Since the establishment of a complete tree-ring lab in Bhutan officials in the Ministry of Agriculture have expressed interest in expanding the use of their new lab and expertise to other areas of national interest. Hydrology, forestry, seismology, and archaeology are a few of the many disciplines within which dendrochronology has valuable application. Dendrochronology also requires little material overhead. In a developing country, 70% forested, the widespread potential use of tree-ring data is tremendous and economical. In combination with our primary goal, reconstructing the climate over Bhutan, we are also supporting the reconstruction of “Ancient Bhutan”, its climate and culture from tree-ring evidence.
Much of the historical information from Bhutan was lost in a series of large earthquakes and fires that ravaged the country since 1897. Ancient documents, archived in the many temples and monasteries across the country, that once provided a link between the current culture and its’ past, were lost within the last century. In those archives that remain, large gaps and vague dates punctuate the historical accounts of from where and when the present culture came.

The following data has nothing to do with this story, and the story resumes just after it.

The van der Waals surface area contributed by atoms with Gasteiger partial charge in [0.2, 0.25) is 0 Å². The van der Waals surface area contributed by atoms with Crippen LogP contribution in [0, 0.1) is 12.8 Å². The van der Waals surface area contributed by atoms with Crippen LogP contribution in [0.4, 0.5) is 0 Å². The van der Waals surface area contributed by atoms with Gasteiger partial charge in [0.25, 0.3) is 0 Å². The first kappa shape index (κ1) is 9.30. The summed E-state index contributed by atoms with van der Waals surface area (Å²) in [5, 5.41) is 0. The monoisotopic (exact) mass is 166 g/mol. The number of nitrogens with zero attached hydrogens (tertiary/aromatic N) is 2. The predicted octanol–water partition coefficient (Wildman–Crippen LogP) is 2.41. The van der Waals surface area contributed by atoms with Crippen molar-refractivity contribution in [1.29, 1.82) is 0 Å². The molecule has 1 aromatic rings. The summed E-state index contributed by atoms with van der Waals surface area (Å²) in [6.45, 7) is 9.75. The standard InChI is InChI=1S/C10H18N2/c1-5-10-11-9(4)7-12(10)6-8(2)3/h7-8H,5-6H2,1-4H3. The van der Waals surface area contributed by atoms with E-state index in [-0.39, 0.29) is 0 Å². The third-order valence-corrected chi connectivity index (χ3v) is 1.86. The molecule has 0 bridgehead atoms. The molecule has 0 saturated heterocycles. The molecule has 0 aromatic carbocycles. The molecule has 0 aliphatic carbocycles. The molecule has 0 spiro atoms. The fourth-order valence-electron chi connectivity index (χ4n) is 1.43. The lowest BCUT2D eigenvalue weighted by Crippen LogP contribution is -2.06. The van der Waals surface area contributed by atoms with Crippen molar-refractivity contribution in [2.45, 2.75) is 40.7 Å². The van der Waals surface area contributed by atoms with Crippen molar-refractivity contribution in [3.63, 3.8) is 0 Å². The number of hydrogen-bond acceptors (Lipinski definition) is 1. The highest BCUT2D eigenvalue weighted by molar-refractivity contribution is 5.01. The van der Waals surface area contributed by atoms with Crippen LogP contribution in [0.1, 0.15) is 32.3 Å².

We have initiated a dendro-archaeological project in Bhutan that would emphasize the dating of Monasteries, Dzongs (fortresses) and Temples across the country to reconstruct the cultural development of Bhutan. This project would involve Bhutanese students and scientists from a number of disciplines. All work on this subject would be conducted completely in Bhutan. To our advantage this project will provide valuable tree-ring data that would otherwise be inaccessible to foreign researchers.
Presently the Royal Government is planning to build its’ first National Museum of Natural History. The first question on the minds of many is “what will the new museum exhibit?” Most of the ancient treasures left in Bhutan comprise a small subset of all that were lost in earthquakes and fires or are the possession of other museums. A large incentive for this project is to provide the new National Museum with material and expertise to develop exhibits that can delve deep into the relationship between Bhutan’s cultural history and its’ natural history. Samples collected from the construction timbers of monasteries and Dzongs, like those pictured throughout this document, not only provide datesfor when buildings were built, but also an ancient record of the climatic conditions under whichconstruction did or din not take place. The ancient record of climate history over the Himalaya is what we are most keen to obtain from a project such as this. A historical record of cultural is what the Bhutanese are hoping to recover. The Bhutan dendro-archaeological project is a wonderful marriage of the two that could open many new possibilities for future scientists wishing to work in Bhutan.